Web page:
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What to do with your Nanowrimo novel?

Or any other novel that you may have written in a short span of time.

No matter how well we write or how many hours we’ve spent on something, when we work on a project in a condensed period of time, we’re very liable to miss things. We’re simply too close. We know what words should be there. We know what the descriptions are trying to say. We understand what the dialogue is referring to. We know. Because it’s all in our heads and not just on the paper.

The best thing to do is set the story aside for a time. Put it in a drawer, label it draft one and give yourself a specific date when you can take it back out. I recommend something between 4 to 12 weeks. During that time, work on other projects, get your brain away, far away, from the project you just finished. That way, when you come back, you’ll be fresh.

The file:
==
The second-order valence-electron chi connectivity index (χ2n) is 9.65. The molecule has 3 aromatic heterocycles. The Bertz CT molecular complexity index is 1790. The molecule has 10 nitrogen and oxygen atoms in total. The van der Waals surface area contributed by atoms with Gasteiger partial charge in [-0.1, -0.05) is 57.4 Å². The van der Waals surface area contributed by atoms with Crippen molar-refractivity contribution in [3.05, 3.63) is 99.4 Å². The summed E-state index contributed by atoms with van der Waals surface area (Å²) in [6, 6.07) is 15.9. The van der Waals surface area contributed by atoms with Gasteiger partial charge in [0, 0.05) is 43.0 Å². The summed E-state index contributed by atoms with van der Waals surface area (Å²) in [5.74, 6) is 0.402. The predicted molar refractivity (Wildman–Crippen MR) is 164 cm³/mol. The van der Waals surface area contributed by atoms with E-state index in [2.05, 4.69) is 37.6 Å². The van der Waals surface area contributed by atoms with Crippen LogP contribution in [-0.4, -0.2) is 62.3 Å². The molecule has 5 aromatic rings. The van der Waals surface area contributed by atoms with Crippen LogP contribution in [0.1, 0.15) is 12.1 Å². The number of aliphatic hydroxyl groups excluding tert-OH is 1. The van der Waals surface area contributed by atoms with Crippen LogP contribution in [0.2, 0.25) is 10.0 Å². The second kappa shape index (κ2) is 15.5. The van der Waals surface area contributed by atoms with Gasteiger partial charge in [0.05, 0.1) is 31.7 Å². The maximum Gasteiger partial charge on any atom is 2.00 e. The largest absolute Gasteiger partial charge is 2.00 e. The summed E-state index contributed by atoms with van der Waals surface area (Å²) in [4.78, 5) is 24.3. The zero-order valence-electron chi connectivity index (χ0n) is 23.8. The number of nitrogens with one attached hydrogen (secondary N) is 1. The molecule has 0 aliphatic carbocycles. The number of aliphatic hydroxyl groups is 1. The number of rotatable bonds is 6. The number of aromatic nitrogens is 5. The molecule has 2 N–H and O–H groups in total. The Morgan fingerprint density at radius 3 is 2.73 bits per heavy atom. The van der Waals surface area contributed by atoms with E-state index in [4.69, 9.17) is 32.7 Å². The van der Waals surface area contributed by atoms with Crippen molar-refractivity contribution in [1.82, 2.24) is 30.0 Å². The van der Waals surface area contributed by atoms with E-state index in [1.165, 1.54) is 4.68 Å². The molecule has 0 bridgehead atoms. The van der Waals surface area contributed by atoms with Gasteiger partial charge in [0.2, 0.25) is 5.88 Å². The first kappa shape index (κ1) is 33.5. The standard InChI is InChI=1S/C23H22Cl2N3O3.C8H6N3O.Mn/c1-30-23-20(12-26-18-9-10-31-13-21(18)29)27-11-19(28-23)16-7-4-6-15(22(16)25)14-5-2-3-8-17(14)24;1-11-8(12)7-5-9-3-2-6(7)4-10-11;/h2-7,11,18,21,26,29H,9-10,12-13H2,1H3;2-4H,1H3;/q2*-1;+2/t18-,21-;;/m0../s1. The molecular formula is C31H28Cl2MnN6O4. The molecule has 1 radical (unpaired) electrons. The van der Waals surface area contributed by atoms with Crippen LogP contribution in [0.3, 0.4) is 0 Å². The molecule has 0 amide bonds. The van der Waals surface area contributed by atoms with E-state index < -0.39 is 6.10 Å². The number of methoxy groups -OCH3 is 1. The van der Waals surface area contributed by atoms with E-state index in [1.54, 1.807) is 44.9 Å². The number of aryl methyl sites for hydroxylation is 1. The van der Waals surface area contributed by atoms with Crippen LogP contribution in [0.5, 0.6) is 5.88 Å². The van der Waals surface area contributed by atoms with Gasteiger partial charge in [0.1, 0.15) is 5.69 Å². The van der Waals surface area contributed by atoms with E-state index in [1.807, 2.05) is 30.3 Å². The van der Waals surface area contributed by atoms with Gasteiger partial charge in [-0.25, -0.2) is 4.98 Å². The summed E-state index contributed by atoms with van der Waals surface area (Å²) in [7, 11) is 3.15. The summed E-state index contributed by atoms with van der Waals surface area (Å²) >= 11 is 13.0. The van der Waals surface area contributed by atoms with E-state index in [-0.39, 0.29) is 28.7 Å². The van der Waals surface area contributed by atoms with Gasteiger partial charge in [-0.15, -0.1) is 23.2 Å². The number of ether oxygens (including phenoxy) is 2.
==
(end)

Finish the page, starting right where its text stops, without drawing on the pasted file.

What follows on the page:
Another really good piece of information to know is that agents and editors are often a little wary about the influx of stories they receive in December and January, thinking that these new novels/queries are messy Nanowrimo novels. So it’s best to give yourself a little time and space away from that bias.

Once you’ve come back to the story, do a thorough edit. You should have forgotten the words by this point and be reading things fresh, allowing you to catch descriptions that aren’t clear enough, words that could be read in two different ways, plot threads that end up not going anywhere, characters that switch personalities, etc.

After your edits, you can send out to your beta reader if you want, get a critique, do more edits, craft a pitch and a query, etc. Do all the things to liven up your novel and get it ready for submission (or publication).

One thing you don’t want to do is forget about your novel. Don’t let it sit forever. Make sure you have that date to go back to it. Make sure you open it back up knowing that it will need work, but that it isn’t awful and anything wrong can be fixed. That you do have something worthwhile in your hands. Don’t abandon it.